Search Results

1 - 9 of 9 items :

  • "Mus spicilegus" x
Clear All

). Vol. 2.1.4. Geoscientific Model Development , 8 , 1991–2007. Coroiu, I., Kryštufek, B., Vohralík, V. 2016. Mus spicilegus . The IUCN Red List of Threatened Species 2016: e.T13984A544549. http://dx.doi.org/10.2305/IUCN.UK.2016-3.RLTS.T13984A544549.en Elith, J., Phillips, S. J., Hastie, T., Dudík, M., Chee, Y. E., Yates, C. J. 2011. A statistical explanation of MaxEnt for ecologists. Diversity and Distributions , 11 (1), 43–57. Evstafiev, I. 2015. Results of a thirty-year study of small mammals of Crimea. Part 1. Introduction, composition of fauna, home ranges

Abstract

The Long-eared Owl (Asio otus) was chosen as the bird of the year in Hungary by BirdLife Hungary in 2020 to pay more attention to this species. In the present study, we analysed the data collected on the food, changes in the population and the use of the roosting sites of the owls wintering Southeast-Hungary. A total of 4,683 pellets were collected in four winter seasons between 2016 and 2020, of which 5,265 prey animals were identified. We counted the individuals roosting in the winter roosting sites, and from their maximum number we estimated the local population change of the species as well as the success of the breeding. For this, we also used roadkill data from the nearby town, Battonya.

The diet of Long-eared Owls in the study area was similar to that observed in other parts of the Carpathian Basin. The smaller differences were mainly due to the different geographical distribution of different prey species. We also identified some species previously having no or very few data, thus we confirmed their stable presence in the area. Different weather factors within the season did not effect owls’ diet. The most varied diet was found in the warmest, least snowy winter. Comparing the feeding data with the data from the 1960s and 1970s, it can be seen that the proportion of preys changed significantly. The proportion of House/Steppe Mice decreased by an order of magnitude, while that of rats increased by the same amount over time. The most likely reasons for this may be changes in agricultural cultivation or local demographic conditions (depopulation). In the 2018/19 season, the proportion of Common Vole in the pellets was much higher than in any other years, suggesting this year’s gradation of the species. The pellets collected in different roosting sites close to each other typically had the same proportions of prey animals.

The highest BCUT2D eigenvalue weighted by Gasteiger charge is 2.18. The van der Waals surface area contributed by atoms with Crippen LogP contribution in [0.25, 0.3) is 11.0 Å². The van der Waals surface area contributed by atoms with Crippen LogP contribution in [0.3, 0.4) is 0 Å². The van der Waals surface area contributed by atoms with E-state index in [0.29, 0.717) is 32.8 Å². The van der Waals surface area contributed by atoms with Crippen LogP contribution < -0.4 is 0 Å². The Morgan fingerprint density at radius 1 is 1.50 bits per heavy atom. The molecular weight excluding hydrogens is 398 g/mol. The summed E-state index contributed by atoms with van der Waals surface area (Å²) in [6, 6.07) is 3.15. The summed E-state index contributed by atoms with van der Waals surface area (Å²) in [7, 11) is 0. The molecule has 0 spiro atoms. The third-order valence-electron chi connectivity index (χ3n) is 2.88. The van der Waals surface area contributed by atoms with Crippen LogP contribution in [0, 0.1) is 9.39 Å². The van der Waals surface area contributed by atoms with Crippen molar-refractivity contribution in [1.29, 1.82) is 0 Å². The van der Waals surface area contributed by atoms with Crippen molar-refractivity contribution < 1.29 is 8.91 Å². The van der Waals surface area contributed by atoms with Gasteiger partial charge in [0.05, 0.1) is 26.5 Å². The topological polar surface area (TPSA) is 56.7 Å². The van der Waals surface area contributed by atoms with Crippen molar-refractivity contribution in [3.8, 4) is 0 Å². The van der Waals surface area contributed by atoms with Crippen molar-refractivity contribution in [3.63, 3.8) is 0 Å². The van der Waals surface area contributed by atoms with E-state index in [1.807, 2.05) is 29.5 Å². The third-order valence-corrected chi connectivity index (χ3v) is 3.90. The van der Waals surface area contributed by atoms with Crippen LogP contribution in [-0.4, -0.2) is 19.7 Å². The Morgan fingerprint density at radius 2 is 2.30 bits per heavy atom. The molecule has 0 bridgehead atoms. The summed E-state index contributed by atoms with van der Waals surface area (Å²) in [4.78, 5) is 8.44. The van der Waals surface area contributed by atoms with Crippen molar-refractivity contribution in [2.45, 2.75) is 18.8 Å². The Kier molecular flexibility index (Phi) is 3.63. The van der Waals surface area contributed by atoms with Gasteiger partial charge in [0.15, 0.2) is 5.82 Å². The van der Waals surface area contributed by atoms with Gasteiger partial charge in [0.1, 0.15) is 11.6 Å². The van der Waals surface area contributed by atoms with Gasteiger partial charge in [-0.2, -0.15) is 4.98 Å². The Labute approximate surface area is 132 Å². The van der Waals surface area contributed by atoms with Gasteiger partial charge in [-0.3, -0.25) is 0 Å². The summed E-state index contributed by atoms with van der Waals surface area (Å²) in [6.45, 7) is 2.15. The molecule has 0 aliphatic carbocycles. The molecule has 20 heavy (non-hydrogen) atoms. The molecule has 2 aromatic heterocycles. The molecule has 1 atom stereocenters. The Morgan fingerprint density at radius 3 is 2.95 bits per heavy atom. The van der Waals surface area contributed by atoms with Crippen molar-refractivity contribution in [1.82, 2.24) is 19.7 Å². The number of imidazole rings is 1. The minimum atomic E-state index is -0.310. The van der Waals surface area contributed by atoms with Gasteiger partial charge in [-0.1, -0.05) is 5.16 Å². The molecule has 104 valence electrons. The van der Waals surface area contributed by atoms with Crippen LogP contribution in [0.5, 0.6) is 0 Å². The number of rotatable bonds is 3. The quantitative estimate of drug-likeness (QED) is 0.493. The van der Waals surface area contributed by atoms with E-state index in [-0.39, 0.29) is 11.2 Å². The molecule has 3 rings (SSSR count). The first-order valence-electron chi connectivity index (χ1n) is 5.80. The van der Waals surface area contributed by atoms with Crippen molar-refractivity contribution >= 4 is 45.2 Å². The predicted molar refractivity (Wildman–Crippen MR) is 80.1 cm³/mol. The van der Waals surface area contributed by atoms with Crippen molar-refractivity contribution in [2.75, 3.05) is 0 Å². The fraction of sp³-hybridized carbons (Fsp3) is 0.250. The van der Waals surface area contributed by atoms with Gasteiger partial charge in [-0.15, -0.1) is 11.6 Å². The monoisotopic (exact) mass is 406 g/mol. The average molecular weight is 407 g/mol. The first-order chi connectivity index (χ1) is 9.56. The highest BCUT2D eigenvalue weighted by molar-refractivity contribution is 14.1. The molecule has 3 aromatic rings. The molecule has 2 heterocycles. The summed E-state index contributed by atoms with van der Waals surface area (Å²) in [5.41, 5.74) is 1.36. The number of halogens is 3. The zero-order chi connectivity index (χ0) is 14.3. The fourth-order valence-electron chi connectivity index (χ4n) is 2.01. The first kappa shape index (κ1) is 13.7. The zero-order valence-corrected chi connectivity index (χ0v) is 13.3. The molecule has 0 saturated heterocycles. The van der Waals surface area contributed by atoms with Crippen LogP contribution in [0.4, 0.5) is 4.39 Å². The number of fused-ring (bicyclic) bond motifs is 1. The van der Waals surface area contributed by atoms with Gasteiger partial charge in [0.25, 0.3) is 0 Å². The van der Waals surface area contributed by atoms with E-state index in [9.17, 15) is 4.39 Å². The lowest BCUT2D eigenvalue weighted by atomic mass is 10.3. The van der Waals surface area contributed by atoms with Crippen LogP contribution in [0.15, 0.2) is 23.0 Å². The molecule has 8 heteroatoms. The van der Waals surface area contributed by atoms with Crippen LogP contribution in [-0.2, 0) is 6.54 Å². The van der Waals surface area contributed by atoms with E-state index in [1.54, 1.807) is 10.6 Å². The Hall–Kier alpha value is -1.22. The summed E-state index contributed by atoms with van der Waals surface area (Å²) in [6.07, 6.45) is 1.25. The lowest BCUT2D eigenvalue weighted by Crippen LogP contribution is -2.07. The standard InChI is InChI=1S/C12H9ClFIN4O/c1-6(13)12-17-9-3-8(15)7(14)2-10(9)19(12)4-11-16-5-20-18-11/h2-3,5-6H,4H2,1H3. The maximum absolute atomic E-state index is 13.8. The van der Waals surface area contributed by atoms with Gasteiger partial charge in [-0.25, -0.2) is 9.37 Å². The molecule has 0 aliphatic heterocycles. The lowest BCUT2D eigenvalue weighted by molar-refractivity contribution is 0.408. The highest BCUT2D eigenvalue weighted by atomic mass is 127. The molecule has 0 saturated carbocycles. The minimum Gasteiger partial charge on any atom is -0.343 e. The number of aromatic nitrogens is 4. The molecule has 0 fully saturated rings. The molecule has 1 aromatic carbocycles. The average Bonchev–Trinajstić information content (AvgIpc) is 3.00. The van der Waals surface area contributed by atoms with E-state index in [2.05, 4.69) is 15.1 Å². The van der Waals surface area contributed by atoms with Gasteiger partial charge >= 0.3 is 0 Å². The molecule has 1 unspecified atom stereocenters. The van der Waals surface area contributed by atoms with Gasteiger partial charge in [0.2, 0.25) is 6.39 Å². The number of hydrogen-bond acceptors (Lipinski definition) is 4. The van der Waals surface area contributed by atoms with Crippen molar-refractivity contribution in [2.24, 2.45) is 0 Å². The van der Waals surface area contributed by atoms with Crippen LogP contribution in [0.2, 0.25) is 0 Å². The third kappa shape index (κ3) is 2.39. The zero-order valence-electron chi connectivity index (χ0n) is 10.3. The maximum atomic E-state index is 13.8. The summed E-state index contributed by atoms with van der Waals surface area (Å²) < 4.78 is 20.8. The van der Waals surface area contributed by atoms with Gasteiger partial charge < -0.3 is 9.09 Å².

The maximum number of birds observed at the roosting sites did not correlate with the weather of the given season, but was probably related to the effectiveness of the previous breeding season.

The population of the species decreased compared to the early 2000’s based on the number of roosting individuals. This may be due to a decline in crow populations. It should be noted, however, that according to both the roadkills in Battonya and the maximum number of the roosting individuals in Kevermes, this drastic decline came to a halt in 2010s.

): The first knowledge of winter ecology of the mound-building mouse (Mus spicilegus Petényi, 1882) from Slovakia. Acta Zool. Bulgarica, 61: 79–86 [6] Cuéllar, C., Fenoy, S., Guillén, J. L. (1995): Crossreactions of sera from Toxascaris leonina and Ascaris suum infected mice with Toxocara canis, Toxascaris leonina and Ascaris suum antigens. Int. J. Parasitol., 25: 731–739 http://dx.doi.org/10.1016/0020-7519(94)00187-S [7] de Savigny, D. H. (1975): In vitro maintenance of Toxocara canis larvae and a simple method for the production of Toxocara ES antigen for use in